Home / Daily / 'Stop stirring up trouble': politicians urged to keep out of BI dispute
31 July 2020
Insurance industry sources have slammed inflammatory comments made by a senior Labor politician who accused insurers of leaving SMEs “in the lurch” by denying coronavirus-related business interruption (BI) claims.
As reported yesterday, the Insurance Council of Australia and Australian Financial Complaints Authority have agreed to file a BI test case in “a superior court” to seek a ruling on outdated policy wordings and other matters.
Many Australian insurers’ policies still include exclusions referring to the now repealed Quarantine Act 1908, which was replaced by the Biosecurity Act 2015. As a result, some claimants hope the exclusions will not apply to COVID-19 claims.
Today Shadow Assistant Minister for Financial Services Matt Thistlethwaite released a statement welcoming the test case and urging the Morrison Government “to ensure large general insurers are doing everything possible” to help SMEs.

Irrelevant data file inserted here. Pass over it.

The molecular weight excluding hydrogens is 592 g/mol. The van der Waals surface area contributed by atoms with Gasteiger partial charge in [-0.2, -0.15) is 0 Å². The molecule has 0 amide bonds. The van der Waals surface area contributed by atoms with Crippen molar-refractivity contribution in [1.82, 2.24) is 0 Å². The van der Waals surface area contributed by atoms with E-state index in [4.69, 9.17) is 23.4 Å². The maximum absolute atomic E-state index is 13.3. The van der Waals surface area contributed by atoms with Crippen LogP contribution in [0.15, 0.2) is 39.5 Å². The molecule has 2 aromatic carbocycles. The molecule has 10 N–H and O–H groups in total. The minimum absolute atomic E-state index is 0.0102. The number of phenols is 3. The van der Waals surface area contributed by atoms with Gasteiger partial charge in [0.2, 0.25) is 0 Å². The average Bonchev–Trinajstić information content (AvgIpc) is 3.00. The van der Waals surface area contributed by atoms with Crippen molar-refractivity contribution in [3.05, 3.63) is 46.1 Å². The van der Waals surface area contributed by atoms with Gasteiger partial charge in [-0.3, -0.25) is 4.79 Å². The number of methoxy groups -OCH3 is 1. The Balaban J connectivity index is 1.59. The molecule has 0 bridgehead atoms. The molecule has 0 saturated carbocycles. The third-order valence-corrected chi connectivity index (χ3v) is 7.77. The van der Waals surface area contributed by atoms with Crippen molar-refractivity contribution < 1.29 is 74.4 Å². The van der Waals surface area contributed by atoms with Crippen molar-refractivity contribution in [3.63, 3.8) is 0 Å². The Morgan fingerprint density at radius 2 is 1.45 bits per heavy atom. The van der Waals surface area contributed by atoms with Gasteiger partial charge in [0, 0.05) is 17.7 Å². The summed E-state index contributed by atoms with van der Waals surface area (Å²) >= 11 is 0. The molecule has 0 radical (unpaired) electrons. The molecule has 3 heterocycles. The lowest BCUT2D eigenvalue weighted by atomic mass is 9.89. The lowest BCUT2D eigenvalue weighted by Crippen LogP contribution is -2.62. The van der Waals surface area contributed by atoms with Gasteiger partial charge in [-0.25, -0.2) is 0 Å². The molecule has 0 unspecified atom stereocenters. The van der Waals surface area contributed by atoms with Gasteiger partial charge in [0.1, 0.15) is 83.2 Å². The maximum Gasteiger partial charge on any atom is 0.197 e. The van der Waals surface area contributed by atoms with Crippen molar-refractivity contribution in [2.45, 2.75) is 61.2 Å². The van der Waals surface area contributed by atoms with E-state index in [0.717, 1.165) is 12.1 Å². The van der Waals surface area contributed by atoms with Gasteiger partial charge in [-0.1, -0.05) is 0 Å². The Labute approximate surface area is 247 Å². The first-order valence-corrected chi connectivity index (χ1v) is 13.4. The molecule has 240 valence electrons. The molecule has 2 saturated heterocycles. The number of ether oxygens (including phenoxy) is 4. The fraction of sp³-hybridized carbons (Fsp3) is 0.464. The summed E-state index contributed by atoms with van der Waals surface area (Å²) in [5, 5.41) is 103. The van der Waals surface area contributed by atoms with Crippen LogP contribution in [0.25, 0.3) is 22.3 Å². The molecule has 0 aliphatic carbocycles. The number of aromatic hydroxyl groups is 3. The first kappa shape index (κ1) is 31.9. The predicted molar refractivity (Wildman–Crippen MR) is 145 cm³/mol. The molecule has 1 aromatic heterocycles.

“Labor understands the frustrations of many SMEs that have been left in the lurch by their insurers after business interruption claims were rejected,” the statement said.
“The outcome of the test case will provide further certainty for loyal small business customers that have paid their premiums but been denied payouts when it counts.
“Labor is concerned that insurers refusing to do their job could impact the viability of SMEs and lead to further job losses across the nation.”
But industry insiders have reacted strongly to the comments, describing them as ill-informed and unnecessary.
They resent the “simplistic” implication that just because premiums have been paid, all claims should be accepted regardless of coverage limits.
“In the middle of a health and economic crisis, if politicians haven’t got a positive contribution to make then maybe it’s better to say nothing,” one source told insuranceNEWS.com.au.
“That would be better than trying to stir up trouble between stakeholders. No-one really needs it and it’s transparent political point-scoring.”
Another source described the statement as the start of an “inevitable pile-on”.
The industry says if insurers were to pay out all coronavirus-related claims regardless of pandemic exclusions, then many could be forced out of business.
“Is having insolvent insurance companies going to help us through this pandemic?” one source asked.
“The business model of insurance doesn’t work where most policy holders have a claim at the same time.
“Expecting insurers to pay [all pandemic-related claims] just demonstrates total ignorance of how insurance works.”